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In a home learning environment, students thrive if they have a dedicated space to fix their focus on learning.

Without a home environment set up suitably for learning, the dangers of distraction appear out of all sorts of corners. Guiding parents to help their children create a productive, motivated learning space can go a long way in reducing the risk of interruptions in a virtual classroom.

As the fourth challenge of the virtual classroom, teachers can help parents design the best space to cultivate concentration and promote productivity in their child’s at-home learning experience.

Factors to consider when creating a home learning environment

Different elements come into play when considering the best design for a positive learning environment. For example, if a parent tries to convince a teenager to add an “Imagination Station” (like one might find in a toddler’s room), they’d find themselves the target of a fierce death stare.

As a teacher, you will know that giving insight suitable for the age group and specific study material can help parents set up the best home learning strategies suitable for their child.

1. The age of the child

The best home learning environments for younger children include a range of learning opportunities intertwined with fostering a creative space for imaginative fun. Having a dedicated space with educational toys and age-suitable books will go a long way in setting them up to enjoy learning later in life (and also giving their parents the cheeky chance to teach independence by encouraging them to keep their ‘study space’ tidy after a day’s work).

Older students will excel with a neat, quiet space which they have control over. If they are given full authority to design their own space, they might coordinate chaos. But with gentle suggestions and ‘non-negotiables’ in place (for example, banning a boombox to blast music while they study), they’ll be working in a place both well equipped for concentration and a space they can call their own – favourable in harnessing motivation.

2. The learning habits of the child

Everyone has a different method of engaging with learning. Some children are tactile learners while others retain knowledge when hearing information and having it visible to read over later. Helping parents learn and understand their child’s studying habits and catering their home learning space around will help them design the right space (as well as reduce any friction and frustration from a distracted child).

Here is a fun assessment to help determine a student’s learning style. This can be very informative when deciding on how to assist children to excel in their lessons.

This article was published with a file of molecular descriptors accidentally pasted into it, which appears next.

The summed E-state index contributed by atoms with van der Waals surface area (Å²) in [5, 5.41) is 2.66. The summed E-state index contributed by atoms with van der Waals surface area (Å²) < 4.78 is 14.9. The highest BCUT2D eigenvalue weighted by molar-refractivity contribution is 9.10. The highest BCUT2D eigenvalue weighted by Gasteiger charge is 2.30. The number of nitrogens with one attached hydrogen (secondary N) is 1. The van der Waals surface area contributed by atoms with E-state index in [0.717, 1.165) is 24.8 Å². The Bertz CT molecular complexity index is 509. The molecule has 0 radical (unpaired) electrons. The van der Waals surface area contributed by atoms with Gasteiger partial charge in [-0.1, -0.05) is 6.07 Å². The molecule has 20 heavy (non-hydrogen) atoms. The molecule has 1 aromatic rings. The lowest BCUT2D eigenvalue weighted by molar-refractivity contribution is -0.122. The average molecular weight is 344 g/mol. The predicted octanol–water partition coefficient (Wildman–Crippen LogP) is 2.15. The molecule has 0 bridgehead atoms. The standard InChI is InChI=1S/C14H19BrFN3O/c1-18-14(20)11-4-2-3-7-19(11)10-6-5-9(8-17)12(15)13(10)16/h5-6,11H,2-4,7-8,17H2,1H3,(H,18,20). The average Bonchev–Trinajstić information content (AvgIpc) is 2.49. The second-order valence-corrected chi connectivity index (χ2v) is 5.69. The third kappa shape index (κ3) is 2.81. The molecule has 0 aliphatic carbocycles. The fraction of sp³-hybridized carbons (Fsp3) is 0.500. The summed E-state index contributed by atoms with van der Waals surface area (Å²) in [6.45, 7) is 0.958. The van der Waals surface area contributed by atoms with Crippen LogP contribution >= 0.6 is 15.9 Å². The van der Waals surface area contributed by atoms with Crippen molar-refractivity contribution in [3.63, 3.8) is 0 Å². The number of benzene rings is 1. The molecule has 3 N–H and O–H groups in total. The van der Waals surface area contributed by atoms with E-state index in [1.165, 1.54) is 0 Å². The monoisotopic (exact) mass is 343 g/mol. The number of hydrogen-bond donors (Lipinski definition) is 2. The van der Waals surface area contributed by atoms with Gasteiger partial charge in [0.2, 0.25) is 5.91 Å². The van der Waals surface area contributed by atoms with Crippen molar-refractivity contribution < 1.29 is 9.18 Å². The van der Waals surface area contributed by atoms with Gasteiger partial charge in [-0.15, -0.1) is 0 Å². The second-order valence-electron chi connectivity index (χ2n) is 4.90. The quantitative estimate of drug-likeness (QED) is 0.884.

3. The independence of the child

Learning at home presents several challenges, but a surprising one might be the lack of agency a child feels they might have over their own space. At school, children have independence from parents, but learning at home doesn’t quite offer the distance, especially if their parents are working remotely too.

Guiding a parent to consider how and why to give their child the space they might need might save some family feuds from happening while maintaining a positive (read: productive) mindset for conducive learning in their home environment.

Three easy ways to create a productive home learning environment

1. Keep it neat

A golden oldie, but it remains true: Concentration flourishes like a garden of productivity when there is tidy structure, but it withers away when there’s chaos. Encouraging students (and parents) to ensure the study space stays uncluttered will help ensure focus remains laser-sharp.

2. Get the tech to keep their focus in check

Setting up a learning device like a Chromebook and an opportunity to zone out any background noise can go a long way in concentration levels, especially when coupled with the right technology and software to ensure focus and reduce online distractions.

Mobile Guardian’s Profiles provides a simple way to ensure that devices are abiding by school policy, regardless of their location.

Teachers and IT Administrators are able to create profiles in-line with the schools ePolicies. Mobile Guardian Profiles can be triggered by the time of day and location of the device. Allowing for adjustable management of devices, whether they are at school or at home.

The Mobile Guardian Linked Parent Dashboard enables parents to control what is accessible online, as well as to ban distracting content.

In addition to any compulsory needs for virtual learning, accessories to help retain focus like noise-cancelling headphones are a worthwhile consideration, particularly for virtual classes.

3. Home support and passive learning

A learning environment at home doesn’t just refer to the physical space. A child will feel supported at home if their parents take interest in what they are learning. Gently nudging parents to take a genuine interest in their children’s studies will encourage strong family relationships as well as motivating passive learning. A couple of easy tricks to suggest to parents include:

  • Actively listening when their child talks about school or topics in class,
  • Offering help with tasks and projects,
  • Collaborating with their child’s teacher (here are a few tips on parent and teacher collaboration in the virtual classroom.) and attending parent meetings,
  • Offering patient help with homework or making time to listen to any difficulties they might be having.

There are a number of challenges confronting IT administrators, teachers, learners and parents in the virtual classroom. Discover more resources to combat the 9 Challenges of the Virtual Classroom here!

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